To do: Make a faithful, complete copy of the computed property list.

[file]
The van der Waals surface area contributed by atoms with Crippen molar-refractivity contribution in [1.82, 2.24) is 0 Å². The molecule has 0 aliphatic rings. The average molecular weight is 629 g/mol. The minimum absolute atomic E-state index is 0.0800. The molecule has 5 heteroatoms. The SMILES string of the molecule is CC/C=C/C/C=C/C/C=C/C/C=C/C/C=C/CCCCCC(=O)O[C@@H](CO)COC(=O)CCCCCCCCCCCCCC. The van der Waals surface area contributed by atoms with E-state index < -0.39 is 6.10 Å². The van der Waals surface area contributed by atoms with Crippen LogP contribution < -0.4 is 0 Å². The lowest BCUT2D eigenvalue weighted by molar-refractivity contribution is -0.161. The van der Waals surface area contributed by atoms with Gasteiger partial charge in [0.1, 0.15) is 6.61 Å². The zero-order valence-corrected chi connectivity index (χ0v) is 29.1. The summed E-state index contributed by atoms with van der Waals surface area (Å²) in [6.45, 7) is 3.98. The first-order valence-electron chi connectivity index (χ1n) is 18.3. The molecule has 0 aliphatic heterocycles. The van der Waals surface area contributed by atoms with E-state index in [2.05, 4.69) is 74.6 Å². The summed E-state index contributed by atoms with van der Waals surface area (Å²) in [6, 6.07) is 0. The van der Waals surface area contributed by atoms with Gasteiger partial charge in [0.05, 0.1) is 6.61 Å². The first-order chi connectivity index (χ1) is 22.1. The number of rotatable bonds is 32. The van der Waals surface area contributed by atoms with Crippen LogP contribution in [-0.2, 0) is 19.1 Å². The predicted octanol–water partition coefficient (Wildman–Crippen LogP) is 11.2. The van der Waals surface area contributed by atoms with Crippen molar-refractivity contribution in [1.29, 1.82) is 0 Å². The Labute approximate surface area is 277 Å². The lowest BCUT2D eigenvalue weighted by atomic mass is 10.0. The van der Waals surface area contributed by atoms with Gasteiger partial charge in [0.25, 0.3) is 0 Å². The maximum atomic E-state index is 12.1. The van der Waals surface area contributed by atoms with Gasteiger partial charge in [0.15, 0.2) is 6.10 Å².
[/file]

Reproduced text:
The van der Waals surface area contributed by atoms with Crippen molar-refractivity contribution in [1.82, 2.24) is 0 Å². The molecule has 0 aliphatic rings. The average molecular weight is 629 g/mol. The minimum absolute atomic E-state index is 0.0800. The molecule has 5 heteroatoms. The SMILES string of the molecule is CC/C=C/C/C=C/C/C=C/C/C=C/C/C=C/CCCCCC(=O)O[C@@H](CO)COC(=O)CCCCCCCCCCCCCC. The van der Waals surface area contributed by atoms with E-state index < -0.39 is 6.10 Å². The van der Waals surface area contributed by atoms with Crippen LogP contribution < -0.4 is 0 Å². The lowest BCUT2D eigenvalue weighted by molar-refractivity contribution is -0.161. The van der Waals surface area contributed by atoms with Gasteiger partial charge in [0.1, 0.15) is 6.61 Å². The zero-order valence-corrected chi connectivity index (χ0v) is 29.1. The summed E-state index contributed by atoms with van der Waals surface area (Å²) in [6.45, 7) is 3.98. The first-order valence-electron chi connectivity index (χ1n) is 18.3. The molecule has 0 aliphatic heterocycles. The van der Waals surface area contributed by atoms with E-state index in [2.05, 4.69) is 74.6 Å². The summed E-state index contributed by atoms with van der Waals surface area (Å²) in [6, 6.07) is 0. The van der Waals surface area contributed by atoms with Gasteiger partial charge in [0.05, 0.1) is 6.61 Å². The first-order chi connectivity index (χ1) is 22.1. The number of rotatable bonds is 32. The van der Waals surface area contributed by atoms with Crippen LogP contribution in [-0.2, 0) is 19.1 Å². The predicted octanol–water partition coefficient (Wildman–Crippen LogP) is 11.2. The van der Waals surface area contributed by atoms with Crippen molar-refractivity contribution in [1.29, 1.82) is 0 Å². The Labute approximate surface area is 277 Å². The lowest BCUT2D eigenvalue weighted by atomic mass is 10.0. The van der Waals surface area contributed by atoms with Gasteiger partial charge in [0.25, 0.3) is 0 Å². The maximum atomic E-state index is 12.1. The van der Waals surface area contributed by atoms with Gasteiger partial charge in [0.15, 0.2) is 6.10 Å².